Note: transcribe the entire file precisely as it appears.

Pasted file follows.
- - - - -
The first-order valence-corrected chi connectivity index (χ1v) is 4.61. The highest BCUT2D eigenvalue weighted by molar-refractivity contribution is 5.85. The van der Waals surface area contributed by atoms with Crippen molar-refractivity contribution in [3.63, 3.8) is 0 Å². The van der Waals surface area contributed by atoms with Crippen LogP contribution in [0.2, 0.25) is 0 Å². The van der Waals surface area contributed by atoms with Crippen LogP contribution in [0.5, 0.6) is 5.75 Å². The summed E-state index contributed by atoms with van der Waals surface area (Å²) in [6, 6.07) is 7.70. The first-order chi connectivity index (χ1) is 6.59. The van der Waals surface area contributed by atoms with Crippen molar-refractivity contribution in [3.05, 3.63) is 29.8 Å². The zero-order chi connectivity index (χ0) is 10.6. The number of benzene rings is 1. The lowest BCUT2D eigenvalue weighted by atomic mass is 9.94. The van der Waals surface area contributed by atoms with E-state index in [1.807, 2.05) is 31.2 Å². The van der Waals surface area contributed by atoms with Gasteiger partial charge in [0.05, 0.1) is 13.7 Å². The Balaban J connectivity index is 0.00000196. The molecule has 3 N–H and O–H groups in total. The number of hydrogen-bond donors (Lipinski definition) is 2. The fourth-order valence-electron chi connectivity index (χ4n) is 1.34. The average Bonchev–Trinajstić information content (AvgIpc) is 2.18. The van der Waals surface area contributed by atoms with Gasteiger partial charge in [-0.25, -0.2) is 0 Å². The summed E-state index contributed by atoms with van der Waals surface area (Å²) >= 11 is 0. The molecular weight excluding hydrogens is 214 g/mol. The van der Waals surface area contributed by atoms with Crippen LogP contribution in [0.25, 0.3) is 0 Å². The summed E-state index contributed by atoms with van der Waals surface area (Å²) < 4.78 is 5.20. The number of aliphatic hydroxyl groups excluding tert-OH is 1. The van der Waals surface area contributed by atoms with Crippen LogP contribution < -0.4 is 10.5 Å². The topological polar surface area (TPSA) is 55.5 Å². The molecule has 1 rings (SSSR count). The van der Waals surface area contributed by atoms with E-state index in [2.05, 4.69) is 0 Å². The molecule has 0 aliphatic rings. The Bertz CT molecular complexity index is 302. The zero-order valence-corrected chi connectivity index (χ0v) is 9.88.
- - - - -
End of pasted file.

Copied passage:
The first-order valence-corrected chi connectivity index (χ1v) is 4.61. The highest BCUT2D eigenvalue weighted by molar-refractivity contribution is 5.85. The van der Waals surface area contributed by atoms with Crippen molar-refractivity contribution in [3.63, 3.8) is 0 Å². The van der Waals surface area contributed by atoms with Crippen LogP contribution in [0.2, 0.25) is 0 Å². The van der Waals surface area contributed by atoms with Crippen LogP contribution in [0.5, 0.6) is 5.75 Å². The summed E-state index contributed by atoms with van der Waals surface area (Å²) in [6, 6.07) is 7.70. The first-order chi connectivity index (χ1) is 6.59. The van der Waals surface area contributed by atoms with Crippen molar-refractivity contribution in [3.05, 3.63) is 29.8 Å². The zero-order chi connectivity index (χ0) is 10.6. The number of benzene rings is 1. The lowest BCUT2D eigenvalue weighted by atomic mass is 9.94. The van der Waals surface area contributed by atoms with E-state index in [1.807, 2.05) is 31.2 Å². The van der Waals surface area contributed by atoms with Gasteiger partial charge in [0.05, 0.1) is 13.7 Å². The Balaban J connectivity index is 0.00000196. The molecule has 3 N–H and O–H groups in total. The number of hydrogen-bond donors (Lipinski definition) is 2. The fourth-order valence-electron chi connectivity index (χ4n) is 1.34. The average Bonchev–Trinajstić information content (AvgIpc) is 2.18. The van der Waals surface area contributed by atoms with Gasteiger partial charge in [-0.25, -0.2) is 0 Å². The summed E-state index contributed by atoms with van der Waals surface area (Å²) >= 11 is 0. The molecular weight excluding hydrogens is 214 g/mol. The van der Waals surface area contributed by atoms with Crippen LogP contribution in [0.25, 0.3) is 0 Å². The summed E-state index contributed by atoms with van der Waals surface area (Å²) < 4.78 is 5.20. The number of aliphatic hydroxyl groups excluding tert-OH is 1. The van der Waals surface area contributed by atoms with Crippen LogP contribution < -0.4 is 10.5 Å². The topological polar surface area (TPSA) is 55.5 Å². The molecule has 1 rings (SSSR count). The van der Waals surface area contributed by atoms with E-state index in [2.05, 4.69) is 0 Å². The molecule has 0 aliphatic rings. The Bertz CT molecular complexity index is 302. The zero-order valence-corrected chi connectivity index (χ0v) is 9.88.